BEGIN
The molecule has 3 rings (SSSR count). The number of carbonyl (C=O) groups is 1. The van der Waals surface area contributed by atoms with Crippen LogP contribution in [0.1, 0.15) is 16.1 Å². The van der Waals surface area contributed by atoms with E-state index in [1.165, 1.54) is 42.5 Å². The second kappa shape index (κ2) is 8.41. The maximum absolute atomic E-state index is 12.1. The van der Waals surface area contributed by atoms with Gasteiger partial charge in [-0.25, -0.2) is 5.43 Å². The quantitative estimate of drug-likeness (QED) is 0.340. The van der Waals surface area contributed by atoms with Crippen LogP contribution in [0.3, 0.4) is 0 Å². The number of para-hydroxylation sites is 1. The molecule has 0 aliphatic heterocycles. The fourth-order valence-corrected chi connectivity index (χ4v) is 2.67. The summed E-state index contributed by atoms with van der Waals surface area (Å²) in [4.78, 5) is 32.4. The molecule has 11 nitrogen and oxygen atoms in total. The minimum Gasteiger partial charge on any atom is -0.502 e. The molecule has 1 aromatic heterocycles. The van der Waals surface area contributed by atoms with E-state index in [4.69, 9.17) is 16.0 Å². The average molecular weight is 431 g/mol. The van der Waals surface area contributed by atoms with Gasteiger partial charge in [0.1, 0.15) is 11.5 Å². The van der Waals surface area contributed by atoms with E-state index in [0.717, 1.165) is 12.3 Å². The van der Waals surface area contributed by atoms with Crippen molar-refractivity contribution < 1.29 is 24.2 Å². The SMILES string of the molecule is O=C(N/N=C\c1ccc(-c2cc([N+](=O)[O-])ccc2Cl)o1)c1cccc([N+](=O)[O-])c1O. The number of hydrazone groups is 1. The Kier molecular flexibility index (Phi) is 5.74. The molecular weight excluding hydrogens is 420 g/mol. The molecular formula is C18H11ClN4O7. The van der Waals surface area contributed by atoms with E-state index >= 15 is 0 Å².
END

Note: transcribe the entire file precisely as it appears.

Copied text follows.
The molecule has 3 rings (SSSR count). The number of carbonyl (C=O) groups is 1. The van der Waals surface area contributed by atoms with Crippen LogP contribution in [0.1, 0.15) is 16.1 Å². The van der Waals surface area contributed by atoms with E-state index in [1.165, 1.54) is 42.5 Å². The second kappa shape index (κ2) is 8.41. The maximum absolute atomic E-state index is 12.1. The van der Waals surface area contributed by atoms with Gasteiger partial charge in [-0.25, -0.2) is 5.43 Å². The quantitative estimate of drug-likeness (QED) is 0.340. The van der Waals surface area contributed by atoms with Crippen LogP contribution in [0.3, 0.4) is 0 Å². The number of para-hydroxylation sites is 1. The molecule has 0 aliphatic heterocycles. The fourth-order valence-corrected chi connectivity index (χ4v) is 2.67. The summed E-state index contributed by atoms with van der Waals surface area (Å²) in [4.78, 5) is 32.4. The molecule has 11 nitrogen and oxygen atoms in total. The minimum Gasteiger partial charge on any atom is -0.502 e. The molecule has 1 aromatic heterocycles. The van der Waals surface area contributed by atoms with E-state index in [4.69, 9.17) is 16.0 Å². The average molecular weight is 431 g/mol. The van der Waals surface area contributed by atoms with Gasteiger partial charge in [0.1, 0.15) is 11.5 Å². The van der Waals surface area contributed by atoms with E-state index in [0.717, 1.165) is 12.3 Å². The van der Waals surface area contributed by atoms with Crippen molar-refractivity contribution < 1.29 is 24.2 Å². The SMILES string of the molecule is O=C(N/N=C\c1ccc(-c2cc([N+](=O)[O-])ccc2Cl)o1)c1cccc([N+](=O)[O-])c1O. The number of hydrazone groups is 1. The Kier molecular flexibility index (Phi) is 5.74. The molecular weight excluding hydrogens is 420 g/mol. The molecular formula is C18H11ClN4O7. The van der Waals surface area contributed by atoms with E-state index >= 15 is 0 Å².